Vision Loss: Why You Should Better Recognize Depression Symptoms

Teresa Tanoos's picture
Depression and Vision loss linked
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More than one out of every 10 adults who report vision loss have clinically meaningful symptoms of major depression, according to a new study published March 7 in JAMA Ophthalmology. Losing the ability to perform activities of daily life makes it especially important to better recognize signs and symptoms of depression.

For the large cross-sectional study, researchers analyzed data from over 10,000 adults who participated in the U.S. National Health and Nutrition Examination Survey between 2005 and 2008. As a result, they found that adults with vision loss were 90% more likely to be depressed than those with intact vision.

Depression was more common in those with reduced visual acuity that could not be corrected, but researchers did not find any significant association between visual acuity and depression.

"Likely, the association between vision loss and depression could be related to other factors in addition to reduced visual acuity, particularly the disability that vision loss causes in a person's life," explained the researchers, who added that the relationship between vision loss and depression is probably due to the disability worsening depression and the depression then exacerbating the disability.

Moreover, depressed people may fail to seek care if they experience a loss of vision, or they may not comply with treatment recommendations if they do seek care.

"Our findings suggest that eye care professionals should consider patients' psychological conditions and provide referrals to those exhibiting depressive symptoms," said Xinzhi Zhang, MD, PhD, of the National Institutes of Health.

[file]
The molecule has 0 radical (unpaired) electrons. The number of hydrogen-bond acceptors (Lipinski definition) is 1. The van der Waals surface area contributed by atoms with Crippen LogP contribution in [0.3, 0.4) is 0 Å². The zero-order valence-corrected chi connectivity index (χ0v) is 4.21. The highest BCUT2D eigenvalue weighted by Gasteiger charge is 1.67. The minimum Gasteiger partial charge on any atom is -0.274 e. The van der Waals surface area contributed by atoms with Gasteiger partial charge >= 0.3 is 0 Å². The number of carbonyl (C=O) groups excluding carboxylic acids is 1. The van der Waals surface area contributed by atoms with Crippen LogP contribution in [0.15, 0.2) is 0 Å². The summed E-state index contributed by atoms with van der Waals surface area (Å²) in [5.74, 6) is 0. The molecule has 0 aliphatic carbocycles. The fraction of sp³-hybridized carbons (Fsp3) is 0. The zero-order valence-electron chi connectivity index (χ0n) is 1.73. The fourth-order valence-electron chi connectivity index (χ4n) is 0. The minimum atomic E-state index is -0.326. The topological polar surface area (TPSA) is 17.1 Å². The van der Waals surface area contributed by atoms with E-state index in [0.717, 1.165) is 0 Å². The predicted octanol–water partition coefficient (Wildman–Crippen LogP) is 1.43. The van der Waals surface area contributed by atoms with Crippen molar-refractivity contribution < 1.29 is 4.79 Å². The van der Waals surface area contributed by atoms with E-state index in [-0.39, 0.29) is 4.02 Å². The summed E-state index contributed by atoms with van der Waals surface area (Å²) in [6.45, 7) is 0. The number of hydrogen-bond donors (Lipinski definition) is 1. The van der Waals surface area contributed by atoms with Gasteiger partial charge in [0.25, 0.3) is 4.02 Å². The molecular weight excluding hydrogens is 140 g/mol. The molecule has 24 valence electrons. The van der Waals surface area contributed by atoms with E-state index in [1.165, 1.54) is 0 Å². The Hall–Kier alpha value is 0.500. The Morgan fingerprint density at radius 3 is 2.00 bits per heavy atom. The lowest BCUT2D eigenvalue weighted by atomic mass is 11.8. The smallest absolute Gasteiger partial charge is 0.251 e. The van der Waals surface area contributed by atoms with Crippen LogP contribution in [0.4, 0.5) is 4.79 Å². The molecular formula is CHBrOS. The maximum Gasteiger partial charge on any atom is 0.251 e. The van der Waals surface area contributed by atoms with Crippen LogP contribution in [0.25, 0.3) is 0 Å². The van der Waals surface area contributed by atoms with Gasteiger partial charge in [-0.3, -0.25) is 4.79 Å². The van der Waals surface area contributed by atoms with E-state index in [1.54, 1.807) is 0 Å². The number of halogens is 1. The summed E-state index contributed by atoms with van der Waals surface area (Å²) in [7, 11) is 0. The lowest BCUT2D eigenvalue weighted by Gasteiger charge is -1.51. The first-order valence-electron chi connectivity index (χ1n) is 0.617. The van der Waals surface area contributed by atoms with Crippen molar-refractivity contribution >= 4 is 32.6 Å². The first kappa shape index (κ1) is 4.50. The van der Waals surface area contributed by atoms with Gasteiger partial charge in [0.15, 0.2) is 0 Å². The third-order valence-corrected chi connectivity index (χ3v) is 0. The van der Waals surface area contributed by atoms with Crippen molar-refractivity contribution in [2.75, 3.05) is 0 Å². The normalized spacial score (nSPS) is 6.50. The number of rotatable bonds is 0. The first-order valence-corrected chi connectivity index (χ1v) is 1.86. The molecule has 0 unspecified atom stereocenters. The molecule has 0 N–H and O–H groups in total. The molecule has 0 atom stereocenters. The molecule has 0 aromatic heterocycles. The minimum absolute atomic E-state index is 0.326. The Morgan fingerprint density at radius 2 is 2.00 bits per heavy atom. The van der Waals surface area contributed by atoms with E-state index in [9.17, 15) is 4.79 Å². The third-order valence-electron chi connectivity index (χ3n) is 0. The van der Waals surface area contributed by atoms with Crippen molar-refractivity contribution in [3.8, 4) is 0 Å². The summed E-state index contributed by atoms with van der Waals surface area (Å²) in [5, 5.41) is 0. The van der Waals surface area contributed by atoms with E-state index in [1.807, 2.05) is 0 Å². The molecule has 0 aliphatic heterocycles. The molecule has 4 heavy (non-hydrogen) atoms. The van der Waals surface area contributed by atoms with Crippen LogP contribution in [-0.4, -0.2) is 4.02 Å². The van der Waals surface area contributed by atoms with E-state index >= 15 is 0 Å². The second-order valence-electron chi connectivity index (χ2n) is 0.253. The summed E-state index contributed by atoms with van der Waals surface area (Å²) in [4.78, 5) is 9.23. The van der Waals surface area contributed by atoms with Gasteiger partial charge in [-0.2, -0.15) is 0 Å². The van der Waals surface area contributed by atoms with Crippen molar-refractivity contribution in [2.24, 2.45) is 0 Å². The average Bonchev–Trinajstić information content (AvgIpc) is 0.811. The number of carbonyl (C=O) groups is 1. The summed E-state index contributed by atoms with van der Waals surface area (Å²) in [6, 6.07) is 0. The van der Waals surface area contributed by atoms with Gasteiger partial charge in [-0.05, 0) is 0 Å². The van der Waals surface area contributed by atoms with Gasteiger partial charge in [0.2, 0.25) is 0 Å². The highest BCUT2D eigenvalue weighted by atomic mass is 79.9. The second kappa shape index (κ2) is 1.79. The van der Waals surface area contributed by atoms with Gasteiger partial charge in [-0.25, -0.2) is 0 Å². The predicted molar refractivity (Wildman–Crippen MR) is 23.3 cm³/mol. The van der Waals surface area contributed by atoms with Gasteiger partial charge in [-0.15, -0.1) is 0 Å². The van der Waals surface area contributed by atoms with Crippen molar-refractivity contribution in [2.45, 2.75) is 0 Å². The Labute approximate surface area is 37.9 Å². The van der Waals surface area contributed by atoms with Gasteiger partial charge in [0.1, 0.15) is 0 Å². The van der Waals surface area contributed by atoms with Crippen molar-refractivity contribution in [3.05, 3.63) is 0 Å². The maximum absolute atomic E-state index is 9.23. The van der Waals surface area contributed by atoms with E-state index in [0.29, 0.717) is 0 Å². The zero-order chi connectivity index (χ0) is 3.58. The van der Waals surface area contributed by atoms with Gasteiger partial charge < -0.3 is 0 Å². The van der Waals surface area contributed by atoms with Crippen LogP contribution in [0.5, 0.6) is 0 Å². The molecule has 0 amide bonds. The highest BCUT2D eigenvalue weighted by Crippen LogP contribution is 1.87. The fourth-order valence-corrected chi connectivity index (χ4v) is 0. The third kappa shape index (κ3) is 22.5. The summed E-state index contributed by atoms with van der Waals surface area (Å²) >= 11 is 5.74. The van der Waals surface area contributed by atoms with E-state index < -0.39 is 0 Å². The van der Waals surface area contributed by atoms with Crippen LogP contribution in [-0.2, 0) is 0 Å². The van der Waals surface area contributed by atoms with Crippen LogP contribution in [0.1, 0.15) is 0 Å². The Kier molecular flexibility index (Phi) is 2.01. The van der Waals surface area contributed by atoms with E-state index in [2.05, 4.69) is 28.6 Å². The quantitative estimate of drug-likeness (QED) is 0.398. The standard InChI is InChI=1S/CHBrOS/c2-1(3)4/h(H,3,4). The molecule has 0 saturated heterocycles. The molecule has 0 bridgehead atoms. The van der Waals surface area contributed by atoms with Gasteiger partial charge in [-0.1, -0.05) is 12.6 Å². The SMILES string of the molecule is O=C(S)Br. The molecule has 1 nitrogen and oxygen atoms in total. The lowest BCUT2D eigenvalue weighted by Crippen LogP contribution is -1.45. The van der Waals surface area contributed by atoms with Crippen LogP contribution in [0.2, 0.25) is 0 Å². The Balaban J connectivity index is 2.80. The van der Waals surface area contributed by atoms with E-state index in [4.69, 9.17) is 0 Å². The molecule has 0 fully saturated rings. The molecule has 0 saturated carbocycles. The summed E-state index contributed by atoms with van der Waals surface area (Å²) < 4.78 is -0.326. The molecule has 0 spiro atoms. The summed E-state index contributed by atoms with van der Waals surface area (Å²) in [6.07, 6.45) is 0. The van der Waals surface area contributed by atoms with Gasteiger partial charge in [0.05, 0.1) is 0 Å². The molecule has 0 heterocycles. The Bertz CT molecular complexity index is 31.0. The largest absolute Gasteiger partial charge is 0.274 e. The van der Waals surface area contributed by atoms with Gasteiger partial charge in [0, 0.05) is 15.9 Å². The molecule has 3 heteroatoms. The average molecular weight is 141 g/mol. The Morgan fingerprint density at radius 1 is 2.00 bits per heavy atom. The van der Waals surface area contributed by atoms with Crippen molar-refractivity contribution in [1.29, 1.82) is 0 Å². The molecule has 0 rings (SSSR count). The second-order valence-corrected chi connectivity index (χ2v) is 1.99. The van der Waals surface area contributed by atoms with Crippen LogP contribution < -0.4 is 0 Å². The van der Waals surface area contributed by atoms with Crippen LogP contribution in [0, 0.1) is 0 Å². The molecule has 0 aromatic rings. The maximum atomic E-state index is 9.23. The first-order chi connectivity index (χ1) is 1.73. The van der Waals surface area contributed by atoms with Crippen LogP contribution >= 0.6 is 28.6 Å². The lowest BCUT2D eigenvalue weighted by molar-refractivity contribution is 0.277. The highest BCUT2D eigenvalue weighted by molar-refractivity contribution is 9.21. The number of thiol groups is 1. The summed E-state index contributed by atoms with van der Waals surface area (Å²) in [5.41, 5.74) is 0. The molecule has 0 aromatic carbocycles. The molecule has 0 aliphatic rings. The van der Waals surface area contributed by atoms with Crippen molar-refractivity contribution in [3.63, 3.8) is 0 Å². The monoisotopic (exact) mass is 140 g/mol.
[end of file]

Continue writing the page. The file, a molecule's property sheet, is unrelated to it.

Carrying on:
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"Improved access to screening, diagnosis, and treatment of depression by eye care professionals and primary care providers may help to reduce the burden of depression-related excess disability and improve the quality of life among people with vision loss," said Zhang.

Depression and Vision Loss Linked, but One Doesn't Cause The Other

After accounting for a number of factors, such as age, sex and general health, Zhang and his colleagues concluded there was a significant association between self-reported vision loss and depression, although the study did not show that one causes the other.

"This study provides further evidence from a national sample to generalize the relationship between depression and vision loss to adults across the age spectrum," the team said in a journal news release. "Better recognition of depression among people reporting reduced ability to perform routine activities of daily living due to vision loss is warranted."

Signs and symptoms include of Depression: (Source NIMH)

* Persistent sad, anxious, or "empty" feelings
* Feelings of hopelessness or pessimism
* Feelings of guilt, worthlessness, or helplessness
* Irritability, restlessness
* Loss of interest in activities or hobbies once pleasurable, including sex
* Fatigue and decreased energy
* Difficulty concentrating, remembering details, and making decisions
* Insomnia, early-morning wakefulness, or excessive sleeping
* Overeating, or appetite loss
* Thoughts of suicide, suicide attempts
* Aches or pains, headaches, cramps, or digestive problems that do not ease even with treatment.

Reference: Association Between Depression and Functional Vision Loss in Persons 20 Years of Age or Older in the United States, NHANES 2005-2008. March 7 in JAMA Ophthalmology.

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